Cereal growers are increasingly questioning the need for chemical seed treatments as they continue to improve soil health, encourage soil biology and drive down costs.
With autumn drilling under way, the routine practice of applying a seed treatment to reduce inoculum levels and disease development from seed-borne diseases is under scrutiny – especially where seed has been tested and found to be clean.
Other growers are unwilling to put soil biology at risk by adding a fungicide-based treatment to the soil, seeing it as a backwards step for the symbiotic fungal/plant relationships they are working to create.
As Ben Taylor-Davies of consulting company Regenben explains, the use of single-purpose seed dressings does give peace of mind, but may be doing more harm than good where regenerative agriculture systems are being used.
“If you’ve been building soil biology and seeing positive results from more resilient soils, there’s good reason not to use a chemical treatment,” he says. “Fungicides are active against fungi, after all.”
However, growers who are still max-tilling their soils and don’t have the necessary soil biology are likely to find their crops are more at risk from disease, he warns.
“These are the instances where they may need a seed treatment. Having your seed tested will tell you if one is required.”
For those dropping chemical seed treatments and replacing them with bio-alternatives, there is a huge range to choose from – but not all of which have proved themselves in UK conditions.
Various biological seed treatment products are on the market, acknowledges Mr Taylor-Davies, but growers should be cautious about adding bacteria to the seed without understanding what they will do or whether an imbalance will occur.
“It takes time to build soil biology and there are very few short cuts.”
Brewed composts are different, as they work as a biological amendment and are a complete package, rather than just containing certain strains of bacteria, he notes.
The use of endophytes in seed treatments is new to the market this autumn, following the launch of Unium Biosciences’s Tiros.
Endophytes are naturally occurring organisms, often fungi and bacteria, that live within a plant for at least part of its life cycle, forming a relationship with it and helping to increase nutrient use efficiency.
In the new product Tiros, there are two strains of endophytes – one that helps the crop fix atmospheric nitrogen and another that sequesters phosphorous, potassium and zinc, maintaining the plant’s nutritional balance and keeping it healthy, claims the company.
“These endophytes colonise the plant and form associations with it,” explains John Haywood of Unium. “They are applied in the seed plant or by a mobile seed unit and can be used either with a single-purpose dressing or on their own.”
The endophytes are freeze dried and delivered in sachets, which have a three- to four-year shelf life. Once mixed as a liquid for application, this shelf life drops to six to seven months, which allows drilling date flexibility.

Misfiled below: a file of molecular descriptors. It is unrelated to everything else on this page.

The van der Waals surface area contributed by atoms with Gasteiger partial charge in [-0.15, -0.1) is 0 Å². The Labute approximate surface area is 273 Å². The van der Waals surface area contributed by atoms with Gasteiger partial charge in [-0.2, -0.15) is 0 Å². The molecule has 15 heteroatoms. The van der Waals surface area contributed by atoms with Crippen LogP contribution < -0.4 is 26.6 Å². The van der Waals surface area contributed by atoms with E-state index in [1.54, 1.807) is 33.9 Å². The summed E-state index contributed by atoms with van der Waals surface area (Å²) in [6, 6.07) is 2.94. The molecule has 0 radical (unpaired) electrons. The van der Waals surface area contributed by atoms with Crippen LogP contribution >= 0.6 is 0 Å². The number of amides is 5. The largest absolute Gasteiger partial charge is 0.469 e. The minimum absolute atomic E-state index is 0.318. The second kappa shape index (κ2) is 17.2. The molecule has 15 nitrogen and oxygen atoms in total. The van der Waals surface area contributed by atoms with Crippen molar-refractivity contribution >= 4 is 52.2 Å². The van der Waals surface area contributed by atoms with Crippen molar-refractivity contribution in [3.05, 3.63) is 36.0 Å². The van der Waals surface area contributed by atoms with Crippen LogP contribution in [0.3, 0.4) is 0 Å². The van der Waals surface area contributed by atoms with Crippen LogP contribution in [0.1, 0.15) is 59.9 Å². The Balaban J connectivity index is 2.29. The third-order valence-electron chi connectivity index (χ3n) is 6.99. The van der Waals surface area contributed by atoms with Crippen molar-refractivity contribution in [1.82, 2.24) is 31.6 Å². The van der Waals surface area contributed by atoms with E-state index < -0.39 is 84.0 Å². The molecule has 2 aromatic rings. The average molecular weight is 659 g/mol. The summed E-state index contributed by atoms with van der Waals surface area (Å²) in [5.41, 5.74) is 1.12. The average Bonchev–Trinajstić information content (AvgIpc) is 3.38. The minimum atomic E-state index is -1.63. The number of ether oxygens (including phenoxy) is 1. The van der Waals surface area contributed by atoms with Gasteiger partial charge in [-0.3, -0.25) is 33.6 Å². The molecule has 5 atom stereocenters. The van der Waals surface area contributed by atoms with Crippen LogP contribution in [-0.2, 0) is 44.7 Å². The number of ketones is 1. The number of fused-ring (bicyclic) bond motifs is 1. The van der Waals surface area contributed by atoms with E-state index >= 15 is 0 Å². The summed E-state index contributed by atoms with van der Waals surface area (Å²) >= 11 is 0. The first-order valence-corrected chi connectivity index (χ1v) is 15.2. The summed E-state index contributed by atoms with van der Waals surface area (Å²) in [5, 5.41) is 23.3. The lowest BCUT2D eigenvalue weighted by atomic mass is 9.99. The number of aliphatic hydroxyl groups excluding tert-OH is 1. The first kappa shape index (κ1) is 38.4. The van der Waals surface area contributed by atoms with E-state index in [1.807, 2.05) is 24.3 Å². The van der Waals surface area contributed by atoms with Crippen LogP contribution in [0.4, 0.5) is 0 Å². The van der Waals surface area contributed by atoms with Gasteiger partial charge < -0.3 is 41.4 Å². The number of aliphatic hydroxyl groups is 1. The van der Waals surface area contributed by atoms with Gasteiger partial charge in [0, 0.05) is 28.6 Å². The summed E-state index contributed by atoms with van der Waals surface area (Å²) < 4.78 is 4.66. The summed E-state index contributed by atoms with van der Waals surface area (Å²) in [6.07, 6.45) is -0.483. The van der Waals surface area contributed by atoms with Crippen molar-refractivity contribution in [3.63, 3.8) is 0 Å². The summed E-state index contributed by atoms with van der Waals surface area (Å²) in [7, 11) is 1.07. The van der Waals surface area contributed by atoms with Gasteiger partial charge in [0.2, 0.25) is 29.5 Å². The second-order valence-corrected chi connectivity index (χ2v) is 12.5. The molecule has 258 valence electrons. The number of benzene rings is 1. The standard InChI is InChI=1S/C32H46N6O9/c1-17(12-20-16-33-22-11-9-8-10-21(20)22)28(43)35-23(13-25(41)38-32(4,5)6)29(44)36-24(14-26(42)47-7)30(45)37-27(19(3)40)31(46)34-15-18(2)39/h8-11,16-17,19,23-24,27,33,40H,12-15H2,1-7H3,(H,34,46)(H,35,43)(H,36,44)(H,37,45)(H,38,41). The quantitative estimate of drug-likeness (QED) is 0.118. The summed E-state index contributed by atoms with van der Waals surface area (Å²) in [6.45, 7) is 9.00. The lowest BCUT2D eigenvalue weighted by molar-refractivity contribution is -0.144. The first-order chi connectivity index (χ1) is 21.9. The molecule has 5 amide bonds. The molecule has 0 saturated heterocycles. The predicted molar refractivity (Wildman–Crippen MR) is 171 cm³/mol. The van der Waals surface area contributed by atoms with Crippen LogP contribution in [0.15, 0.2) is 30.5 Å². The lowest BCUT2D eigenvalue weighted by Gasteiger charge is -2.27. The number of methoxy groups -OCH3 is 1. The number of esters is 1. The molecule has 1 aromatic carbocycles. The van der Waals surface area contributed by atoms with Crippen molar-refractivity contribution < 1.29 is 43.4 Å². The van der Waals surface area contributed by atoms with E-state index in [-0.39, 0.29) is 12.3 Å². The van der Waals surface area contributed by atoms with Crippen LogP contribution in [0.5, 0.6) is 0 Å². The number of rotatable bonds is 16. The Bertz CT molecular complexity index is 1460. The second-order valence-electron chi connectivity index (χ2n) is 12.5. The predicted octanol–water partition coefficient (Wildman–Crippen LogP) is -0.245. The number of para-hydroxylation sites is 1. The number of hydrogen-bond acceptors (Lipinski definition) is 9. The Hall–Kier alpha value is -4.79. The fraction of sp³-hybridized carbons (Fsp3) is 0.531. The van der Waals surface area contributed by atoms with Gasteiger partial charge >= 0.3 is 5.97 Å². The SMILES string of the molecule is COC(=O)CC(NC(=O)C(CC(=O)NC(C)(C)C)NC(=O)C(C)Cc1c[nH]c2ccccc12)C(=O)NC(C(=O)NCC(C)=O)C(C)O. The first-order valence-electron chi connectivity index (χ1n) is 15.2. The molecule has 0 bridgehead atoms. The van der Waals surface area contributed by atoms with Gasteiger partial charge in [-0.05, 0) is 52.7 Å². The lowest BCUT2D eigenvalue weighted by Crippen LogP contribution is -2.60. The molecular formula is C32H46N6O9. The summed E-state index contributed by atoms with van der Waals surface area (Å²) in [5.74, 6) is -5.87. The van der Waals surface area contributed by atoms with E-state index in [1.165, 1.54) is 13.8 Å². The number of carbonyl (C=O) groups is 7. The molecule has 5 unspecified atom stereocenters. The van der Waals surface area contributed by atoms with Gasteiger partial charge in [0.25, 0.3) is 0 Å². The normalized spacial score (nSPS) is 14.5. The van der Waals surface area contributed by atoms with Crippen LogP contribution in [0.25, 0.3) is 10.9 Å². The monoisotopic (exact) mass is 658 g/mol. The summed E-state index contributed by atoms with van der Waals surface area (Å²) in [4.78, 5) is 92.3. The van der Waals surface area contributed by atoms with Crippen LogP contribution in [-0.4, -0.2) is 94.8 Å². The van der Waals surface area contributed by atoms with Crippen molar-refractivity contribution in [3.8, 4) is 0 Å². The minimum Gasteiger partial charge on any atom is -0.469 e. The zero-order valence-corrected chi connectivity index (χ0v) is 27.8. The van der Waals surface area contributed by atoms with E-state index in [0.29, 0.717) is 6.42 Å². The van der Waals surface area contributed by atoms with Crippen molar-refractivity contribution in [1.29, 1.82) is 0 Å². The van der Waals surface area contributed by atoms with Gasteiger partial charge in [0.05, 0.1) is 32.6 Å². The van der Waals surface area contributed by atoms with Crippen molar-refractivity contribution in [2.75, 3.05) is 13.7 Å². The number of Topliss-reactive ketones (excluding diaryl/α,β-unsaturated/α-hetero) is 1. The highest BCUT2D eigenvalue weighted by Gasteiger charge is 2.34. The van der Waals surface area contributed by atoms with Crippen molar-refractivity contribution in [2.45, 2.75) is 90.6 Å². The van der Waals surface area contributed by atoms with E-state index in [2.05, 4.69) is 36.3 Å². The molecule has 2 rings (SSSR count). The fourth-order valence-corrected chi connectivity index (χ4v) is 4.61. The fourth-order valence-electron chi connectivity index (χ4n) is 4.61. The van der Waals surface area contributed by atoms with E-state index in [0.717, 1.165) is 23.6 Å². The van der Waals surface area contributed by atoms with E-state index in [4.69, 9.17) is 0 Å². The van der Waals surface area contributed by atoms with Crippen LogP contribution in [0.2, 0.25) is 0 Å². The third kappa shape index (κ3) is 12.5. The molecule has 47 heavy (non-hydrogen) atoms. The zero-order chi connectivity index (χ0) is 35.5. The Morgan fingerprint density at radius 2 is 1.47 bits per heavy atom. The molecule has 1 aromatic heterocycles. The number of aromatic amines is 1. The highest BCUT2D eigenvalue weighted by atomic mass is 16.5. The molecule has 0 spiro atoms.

Tiros costs £60/t, which roughly works out as £6-£7/ha on-farm, depending on seed rate. It is available from seed merchants and mobile operators throughout the UK, following a pilot test last autumn and a small amount of spring 2020 usage.
The company points to three years of independent, replicated UK data on its use, involving 30 trials, which showed an average yield increase of 5%.
“Work done at the University of Washington identified the endophytes capable of making nitrogen and phosphorous available to the plant, encouraging healthy growth and the ability to withstand stresses,” adds Dr Haywood.
This research work was then commercialised, so that endophytic relationships could be exploited to reduce nitrogen use and manage nutrients more efficiently, across a range of crops.
Foliar products will be the next development, believes Dr Haywood. “There will eventually be five products introduced. We have some very promising trials to date on potatoes, for example.”
Trios is also approved for use in organic systems and has just received approval for use in grassland.
Case study: A decade of soil dedication
Hertfordshire farmer Andrew Bott has been putting soil health first for the past 10 years, having moved to no-till and cover crops in 2010.
Following improvements in both soil and crop health, he then took the step of eliminating all seed treatment and insecticide use across the 530ha he farms near Stevenage – to keep making progress.
- 530ha of arable
- Been no-till since 2010
- Grows wheat, beans, winter and spring barley and spring oats
- Growing cover crops since 2007
Mr Bott gave an update on his farming system at the recent Groundswell-organised webinar on catchment-sensitive farming techniques, explaining how he has been working to restore the chalk stream that should flow through the farm.
His view is that putting fungicide around the seed at drilling and then expecting mycorrhizal fungi to come and talk to it doesn’t make sense.
“In this type of system, I am relying on soil biology and the interactions between plants and fungi,” he says. “So I want to do as little as possible to disturb that balance. The idea is to let biology do what it does naturally.”
Seed testing can always be used if there is any reason to be concerned about a batch of seed, he points out. “We’re on chalk, so we do put some magnesium with the seed, and in the spring a bit of phosphate goes down the spout.
“But putting fungicide and insecticide on the seed is madness.”
Soil resilience has really improved over time, he reports, and he is now on a mission to reduce the effect of spring droughts.
“Better infiltration and water-holding capacity are the aims – I need the soil to soak up the rain and hold it in over the whole growing season. That way the river will get a more constant supply of water and we’ll get the chalk stream back.”